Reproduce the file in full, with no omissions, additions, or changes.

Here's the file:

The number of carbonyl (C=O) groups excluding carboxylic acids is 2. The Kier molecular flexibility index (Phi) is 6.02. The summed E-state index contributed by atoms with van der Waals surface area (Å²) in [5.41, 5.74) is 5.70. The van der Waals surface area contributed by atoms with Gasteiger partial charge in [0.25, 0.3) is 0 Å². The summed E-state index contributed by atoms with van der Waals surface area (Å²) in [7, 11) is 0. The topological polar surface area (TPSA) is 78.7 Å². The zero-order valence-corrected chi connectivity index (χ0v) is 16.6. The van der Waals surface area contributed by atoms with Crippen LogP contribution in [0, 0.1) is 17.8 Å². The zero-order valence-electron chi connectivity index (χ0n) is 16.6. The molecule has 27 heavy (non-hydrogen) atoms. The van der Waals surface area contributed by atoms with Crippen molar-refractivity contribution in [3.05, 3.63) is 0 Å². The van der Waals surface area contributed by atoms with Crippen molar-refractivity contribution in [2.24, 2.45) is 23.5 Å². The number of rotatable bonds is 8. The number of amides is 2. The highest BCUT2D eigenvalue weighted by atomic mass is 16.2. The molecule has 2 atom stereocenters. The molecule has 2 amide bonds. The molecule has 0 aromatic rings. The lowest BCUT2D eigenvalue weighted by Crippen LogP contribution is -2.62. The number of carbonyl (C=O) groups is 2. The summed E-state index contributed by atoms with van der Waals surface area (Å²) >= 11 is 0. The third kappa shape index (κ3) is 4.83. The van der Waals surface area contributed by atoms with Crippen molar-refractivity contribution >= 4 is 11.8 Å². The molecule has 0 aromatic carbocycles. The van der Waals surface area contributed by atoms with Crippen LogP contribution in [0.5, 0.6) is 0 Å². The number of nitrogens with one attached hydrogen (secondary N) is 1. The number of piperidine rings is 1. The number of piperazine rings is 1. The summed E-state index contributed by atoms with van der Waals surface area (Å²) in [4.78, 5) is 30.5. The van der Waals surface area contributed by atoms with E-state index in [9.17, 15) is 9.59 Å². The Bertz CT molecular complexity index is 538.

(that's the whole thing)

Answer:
The number of carbonyl (C=O) groups excluding carboxylic acids is 2. The Kier molecular flexibility index (Phi) is 6.02. The summed E-state index contributed by atoms with van der Waals surface area (Å²) in [5.41, 5.74) is 5.70. The van der Waals surface area contributed by atoms with Gasteiger partial charge in [0.25, 0.3) is 0 Å². The summed E-state index contributed by atoms with van der Waals surface area (Å²) in [7, 11) is 0. The topological polar surface area (TPSA) is 78.7 Å². The zero-order valence-corrected chi connectivity index (χ0v) is 16.6. The van der Waals surface area contributed by atoms with Crippen LogP contribution in [0, 0.1) is 17.8 Å². The zero-order valence-electron chi connectivity index (χ0n) is 16.6. The molecule has 27 heavy (non-hydrogen) atoms. The van der Waals surface area contributed by atoms with Crippen molar-refractivity contribution in [3.05, 3.63) is 0 Å². The van der Waals surface area contributed by atoms with Crippen molar-refractivity contribution in [2.24, 2.45) is 23.5 Å². The number of rotatable bonds is 8. The number of amides is 2. The highest BCUT2D eigenvalue weighted by atomic mass is 16.2. The molecule has 2 atom stereocenters. The molecule has 2 amide bonds. The molecule has 0 aromatic rings. The lowest BCUT2D eigenvalue weighted by Crippen LogP contribution is -2.62. The number of carbonyl (C=O) groups is 2. The summed E-state index contributed by atoms with van der Waals surface area (Å²) >= 11 is 0. The third kappa shape index (κ3) is 4.83. The van der Waals surface area contributed by atoms with Crippen molar-refractivity contribution >= 4 is 11.8 Å². The molecule has 0 aromatic carbocycles. The van der Waals surface area contributed by atoms with Crippen LogP contribution in [0.5, 0.6) is 0 Å². The number of nitrogens with one attached hydrogen (secondary N) is 1. The number of piperidine rings is 1. The number of piperazine rings is 1. The summed E-state index contributed by atoms with van der Waals surface area (Å²) in [4.78, 5) is 30.5. The van der Waals surface area contributed by atoms with E-state index in [9.17, 15) is 9.59 Å². The Bertz CT molecular complexity index is 538.